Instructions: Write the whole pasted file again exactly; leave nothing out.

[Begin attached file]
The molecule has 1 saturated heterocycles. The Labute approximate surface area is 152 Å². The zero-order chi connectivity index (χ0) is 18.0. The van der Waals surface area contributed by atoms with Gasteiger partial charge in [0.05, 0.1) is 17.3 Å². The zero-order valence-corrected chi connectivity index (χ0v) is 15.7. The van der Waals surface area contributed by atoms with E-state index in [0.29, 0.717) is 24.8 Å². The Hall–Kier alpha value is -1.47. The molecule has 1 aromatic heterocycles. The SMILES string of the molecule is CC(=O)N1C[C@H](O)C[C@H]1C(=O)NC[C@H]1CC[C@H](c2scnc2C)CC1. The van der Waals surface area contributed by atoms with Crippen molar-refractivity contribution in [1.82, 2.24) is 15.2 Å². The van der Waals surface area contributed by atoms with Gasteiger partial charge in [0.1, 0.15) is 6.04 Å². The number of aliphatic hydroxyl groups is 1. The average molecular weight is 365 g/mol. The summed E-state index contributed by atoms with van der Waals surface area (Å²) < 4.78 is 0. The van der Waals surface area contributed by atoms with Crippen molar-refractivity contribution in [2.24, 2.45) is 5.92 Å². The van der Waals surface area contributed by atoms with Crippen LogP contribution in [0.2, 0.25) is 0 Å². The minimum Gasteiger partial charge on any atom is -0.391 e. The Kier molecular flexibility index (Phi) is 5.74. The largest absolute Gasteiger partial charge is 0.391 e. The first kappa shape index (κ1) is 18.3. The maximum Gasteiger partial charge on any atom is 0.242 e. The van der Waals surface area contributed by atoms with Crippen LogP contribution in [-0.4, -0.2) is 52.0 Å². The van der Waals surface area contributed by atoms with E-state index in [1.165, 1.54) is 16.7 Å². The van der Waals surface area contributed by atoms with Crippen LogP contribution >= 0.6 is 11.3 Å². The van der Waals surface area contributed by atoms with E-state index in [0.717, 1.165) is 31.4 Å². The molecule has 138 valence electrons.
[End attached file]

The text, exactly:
The molecule has 1 saturated heterocycles. The Labute approximate surface area is 152 Å². The zero-order chi connectivity index (χ0) is 18.0. The van der Waals surface area contributed by atoms with Gasteiger partial charge in [0.05, 0.1) is 17.3 Å². The zero-order valence-corrected chi connectivity index (χ0v) is 15.7. The van der Waals surface area contributed by atoms with E-state index in [0.29, 0.717) is 24.8 Å². The Hall–Kier alpha value is -1.47. The molecule has 1 aromatic heterocycles. The SMILES string of the molecule is CC(=O)N1C[C@H](O)C[C@H]1C(=O)NC[C@H]1CC[C@H](c2scnc2C)CC1. The van der Waals surface area contributed by atoms with Crippen molar-refractivity contribution in [1.82, 2.24) is 15.2 Å². The van der Waals surface area contributed by atoms with Gasteiger partial charge in [0.1, 0.15) is 6.04 Å². The number of aliphatic hydroxyl groups is 1. The average molecular weight is 365 g/mol. The summed E-state index contributed by atoms with van der Waals surface area (Å²) < 4.78 is 0. The van der Waals surface area contributed by atoms with Crippen molar-refractivity contribution in [2.24, 2.45) is 5.92 Å². The van der Waals surface area contributed by atoms with Crippen LogP contribution in [0.2, 0.25) is 0 Å². The minimum Gasteiger partial charge on any atom is -0.391 e. The Kier molecular flexibility index (Phi) is 5.74. The largest absolute Gasteiger partial charge is 0.391 e. The first kappa shape index (κ1) is 18.3. The maximum Gasteiger partial charge on any atom is 0.242 e. The van der Waals surface area contributed by atoms with Crippen LogP contribution in [-0.4, -0.2) is 52.0 Å². The van der Waals surface area contributed by atoms with E-state index in [1.165, 1.54) is 16.7 Å². The van der Waals surface area contributed by atoms with Crippen LogP contribution >= 0.6 is 11.3 Å². The van der Waals surface area contributed by atoms with E-state index in [0.717, 1.165) is 31.4 Å². The molecule has 138 valence electrons.